The archive is just a bunch of files named according to the date. To automatically generate the "new" part of the archive, the software makes a note of the most recently published date (i.e. the most recent Thursday before today). It scans through the blog entries in reverse-chronological order and assembles a list of the short descriptions until it gets to an entry that's older than the week it's working on. If there's a file for the Thursday it's on, it displays the link and list of short descriptions as seen in the archive, subtracts 7 days from its marker, and starts accumulating the next list of short descriptions; repeat until there's no more blog entries.

The devil is in the details and, like all annoying computer bugs, it's to do with an incorrect assumption on the part of the programmer (me). When I calculate the most recent Thursday's date, I set the time portion of the day to midnight — dates are represented by the number of seconds since midnight, January 1, 1970. Then, when I need to go back a week, I just subtract 7 * 86,400 (the number of seconds in one day).

Did you get the bug yet?

The incorrect assumption is that all days are 24 hours. There are two that are not: the days when we change in and out of Daylight Saving Time. So March 9 was 23 hours. When my "Thursday" marker passed that Sunday, it was not "Thursday at midnight" but rather "Wednesday at 11 p.m." Since there were no files marked with a Wednesday date, no lines were displayed. At least until it got past November 4, 2007 when we had a 25-hour day and the marker was back to Thursdays again, allowing it to correctly show the entry for November 1, 2007 (when I started the blog).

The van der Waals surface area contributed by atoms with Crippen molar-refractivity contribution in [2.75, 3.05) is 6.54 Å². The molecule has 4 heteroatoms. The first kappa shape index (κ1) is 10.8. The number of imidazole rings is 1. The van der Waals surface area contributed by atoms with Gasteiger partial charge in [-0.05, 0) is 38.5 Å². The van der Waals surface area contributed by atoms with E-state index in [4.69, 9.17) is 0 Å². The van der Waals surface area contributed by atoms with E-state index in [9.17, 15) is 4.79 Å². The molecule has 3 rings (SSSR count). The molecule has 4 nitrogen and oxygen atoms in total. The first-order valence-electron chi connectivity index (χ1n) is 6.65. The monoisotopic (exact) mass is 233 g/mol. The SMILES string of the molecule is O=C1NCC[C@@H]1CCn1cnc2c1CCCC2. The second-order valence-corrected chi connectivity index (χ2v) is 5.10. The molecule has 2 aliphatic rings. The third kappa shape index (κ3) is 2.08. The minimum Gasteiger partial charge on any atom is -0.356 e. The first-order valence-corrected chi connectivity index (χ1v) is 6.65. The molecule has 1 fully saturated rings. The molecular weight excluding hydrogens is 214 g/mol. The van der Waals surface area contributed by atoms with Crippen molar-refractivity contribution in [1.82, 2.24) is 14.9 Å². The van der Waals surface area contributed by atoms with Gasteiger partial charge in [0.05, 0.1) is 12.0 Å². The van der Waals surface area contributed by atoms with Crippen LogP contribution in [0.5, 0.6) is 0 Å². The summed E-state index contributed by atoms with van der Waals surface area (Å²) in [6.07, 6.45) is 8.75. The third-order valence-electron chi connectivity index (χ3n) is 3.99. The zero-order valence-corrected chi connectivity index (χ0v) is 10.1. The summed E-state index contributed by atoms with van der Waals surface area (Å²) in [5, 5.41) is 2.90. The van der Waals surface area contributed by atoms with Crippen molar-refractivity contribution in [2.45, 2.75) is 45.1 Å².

I gotta say that programming is pretty weird sometimes.

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Atonement 'fore Penelope at the Cinema
by Jason Olshefsky at 7:00 pm (add a comment)

Ali and I headed to The Cinema TheatreMySpace link (957 South Clinton Ave.) to see the double-feature: Atonement, and Penelope. This time, we didn't get a chance to hang out with the cat — I guess it's done with us.

So Atonement took me a while to get into. I had thoughts of the day swimming around and couldn't get into it fully. I noticed that the foleying was performed louder and more stylistically than in other movies — obviously for artistic effect but, to my ear, deliberate to the point of distraction.

The story is not particularly unusual: Briony — a young girl — misinterprets the passionate love between her sister, Cecilia, and her beau Robbie as some bad thing in her sexually-budding mind. Through a lie of serendipitously important placement, she gets them separated. The World War II intensifies, and Robbie leaves to fight, able to see Cecilia only briefly.

As the emotions intensified — from the sterile complacency of the aristocratic life to the ragged edges of human existence — I became much more engaged in the film. And then was absolutely surprised to find it has a bit of a twist ending — one that looks squarely at what is real and what is not, unraveling the tapestry laid before me.

Penelope, on the other hand, was brutally terrible.

The story is that Penelope was affected by a curse of her father's lineage such that she was born with the appearance of a pig. To break the curse, she must wed one of her own — another "blue-blood" aristocrat. Unfortunately, her appearance is so hideous that all suitors literally run away from her at first sight, never getting to know the kind person she is inside. So does she finally find her prince? Will the curse actually be broken?